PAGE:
When a show touches your heart it's most certainly because you relate to it. There is an understanding between the show, it's creators, and yourself. All the best shows are allegories of life. Take Buffy the Vampire Slayer for example, the show is an allegory for life as a teenager. Life as a teen can be hell, so where did Buffy live? The Hellmouth. Aside from the very well known Joss Whedon, Russell T. Davies is my other favorite allegorist writer.
What RTD did for Doctor Who is something that I think will live in the hearts and minds of Whovians forever. He gave us his heart(s) and road up and down the roller coaster of life with us. Everything from family affairs to tumultuous friendships to unrequited love. Loosing and gaining friends, family, and love all along the way. What I've realized recently is that the changing of the guard of companions and regenerations symbolize life's chapters.
When you close one chapter you're letting go a part of yourself and others. Then at the opening of a chapter you gain a new piece, all the while changing. It's the very definition of life and growing up. The Doctor isn't just a Time Lord, he's a physical representation of the metamorphism of life. It's sometimes hard to define the moment of change, but what is certain is that change does happen (though we don't usually get a new face when it happens). Letting go of the old chapter maybe hard but it's inevitable and all a part of progression (regeneration).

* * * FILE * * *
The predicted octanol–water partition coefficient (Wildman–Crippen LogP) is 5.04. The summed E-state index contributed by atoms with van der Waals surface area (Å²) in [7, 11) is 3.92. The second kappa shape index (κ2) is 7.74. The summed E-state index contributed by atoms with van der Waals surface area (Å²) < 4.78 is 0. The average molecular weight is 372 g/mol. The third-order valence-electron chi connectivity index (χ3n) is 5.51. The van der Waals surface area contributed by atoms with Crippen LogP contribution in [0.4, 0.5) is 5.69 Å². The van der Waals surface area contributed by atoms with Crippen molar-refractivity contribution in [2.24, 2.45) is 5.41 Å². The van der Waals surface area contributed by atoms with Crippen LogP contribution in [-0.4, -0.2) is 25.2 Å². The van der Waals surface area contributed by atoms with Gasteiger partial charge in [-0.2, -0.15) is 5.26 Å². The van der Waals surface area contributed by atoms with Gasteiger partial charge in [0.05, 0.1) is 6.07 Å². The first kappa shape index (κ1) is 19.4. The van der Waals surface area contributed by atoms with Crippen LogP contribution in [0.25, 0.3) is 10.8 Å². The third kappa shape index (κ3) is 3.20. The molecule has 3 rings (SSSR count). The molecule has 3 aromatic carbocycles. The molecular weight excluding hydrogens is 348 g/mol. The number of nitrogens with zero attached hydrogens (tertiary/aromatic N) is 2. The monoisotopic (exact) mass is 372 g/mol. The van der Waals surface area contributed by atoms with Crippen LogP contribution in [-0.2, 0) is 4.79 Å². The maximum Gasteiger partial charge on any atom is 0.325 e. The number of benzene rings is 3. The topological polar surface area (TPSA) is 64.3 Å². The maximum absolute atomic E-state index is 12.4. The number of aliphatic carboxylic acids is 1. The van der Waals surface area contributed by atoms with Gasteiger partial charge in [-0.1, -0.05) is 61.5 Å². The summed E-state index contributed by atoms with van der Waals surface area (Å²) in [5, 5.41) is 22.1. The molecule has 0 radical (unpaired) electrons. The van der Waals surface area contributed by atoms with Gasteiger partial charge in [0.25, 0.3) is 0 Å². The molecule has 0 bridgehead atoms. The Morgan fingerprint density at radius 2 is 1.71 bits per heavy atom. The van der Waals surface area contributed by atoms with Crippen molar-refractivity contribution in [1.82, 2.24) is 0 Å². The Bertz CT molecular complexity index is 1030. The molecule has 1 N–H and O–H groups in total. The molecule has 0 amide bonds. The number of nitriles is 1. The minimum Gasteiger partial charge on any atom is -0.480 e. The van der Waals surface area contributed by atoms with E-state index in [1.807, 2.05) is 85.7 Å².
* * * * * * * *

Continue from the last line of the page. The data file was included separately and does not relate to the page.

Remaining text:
Life also takes you where you need to be, not always where you want to be, just like the TARDIS. How many times can you think of where you hoped and planned to be at some milestone of life in 6 months or a year, only to be derailed by the universe. It can whisk you off without any notice at all! In other words, the TARDIS drives the world, not us.
Life is such a strange being, it has no rhyme or reason, it just is. A big blue box of it. And that's why I adore Doctor Who, because it shows us that it's all okay. Just keep crossing new paths, meeting new people, and growing as a person. It doesn't have to make sense all the time, it just has to keep moving forward, in time and space.